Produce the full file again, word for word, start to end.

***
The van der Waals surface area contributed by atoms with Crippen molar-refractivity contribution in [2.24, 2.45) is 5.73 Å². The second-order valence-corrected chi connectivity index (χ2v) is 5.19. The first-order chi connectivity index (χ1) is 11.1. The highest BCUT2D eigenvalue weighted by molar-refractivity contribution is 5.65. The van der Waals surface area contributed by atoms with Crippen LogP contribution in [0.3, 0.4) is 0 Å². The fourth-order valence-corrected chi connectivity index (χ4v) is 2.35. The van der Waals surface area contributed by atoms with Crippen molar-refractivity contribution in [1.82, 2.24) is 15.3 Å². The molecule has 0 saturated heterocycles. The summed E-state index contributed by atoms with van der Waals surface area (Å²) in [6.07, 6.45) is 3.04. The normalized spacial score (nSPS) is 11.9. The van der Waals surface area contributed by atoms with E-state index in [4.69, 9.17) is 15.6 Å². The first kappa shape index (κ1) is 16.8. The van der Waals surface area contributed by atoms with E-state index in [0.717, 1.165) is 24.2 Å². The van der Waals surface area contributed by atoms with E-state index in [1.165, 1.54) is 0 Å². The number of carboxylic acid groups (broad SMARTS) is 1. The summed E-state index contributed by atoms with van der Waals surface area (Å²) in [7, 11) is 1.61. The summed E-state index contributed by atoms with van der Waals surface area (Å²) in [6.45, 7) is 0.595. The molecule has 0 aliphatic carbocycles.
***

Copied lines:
The van der Waals surface area contributed by atoms with Crippen molar-refractivity contribution in [2.24, 2.45) is 5.73 Å². The second-order valence-corrected chi connectivity index (χ2v) is 5.19. The first-order chi connectivity index (χ1) is 11.1. The highest BCUT2D eigenvalue weighted by molar-refractivity contribution is 5.65. The van der Waals surface area contributed by atoms with Crippen LogP contribution in [0.3, 0.4) is 0 Å². The fourth-order valence-corrected chi connectivity index (χ4v) is 2.35. The van der Waals surface area contributed by atoms with Crippen molar-refractivity contribution in [1.82, 2.24) is 15.3 Å². The molecule has 0 saturated heterocycles. The summed E-state index contributed by atoms with van der Waals surface area (Å²) in [6.07, 6.45) is 3.04. The normalized spacial score (nSPS) is 11.9. The van der Waals surface area contributed by atoms with E-state index in [4.69, 9.17) is 15.6 Å². The first kappa shape index (κ1) is 16.8. The van der Waals surface area contributed by atoms with E-state index in [0.717, 1.165) is 24.2 Å². The van der Waals surface area contributed by atoms with E-state index in [1.165, 1.54) is 0 Å². The number of carboxylic acid groups (broad SMARTS) is 1. The summed E-state index contributed by atoms with van der Waals surface area (Å²) in [7, 11) is 1.61. The summed E-state index contributed by atoms with van der Waals surface area (Å²) in [6.45, 7) is 0.595. The molecule has 0 aliphatic carbocycles.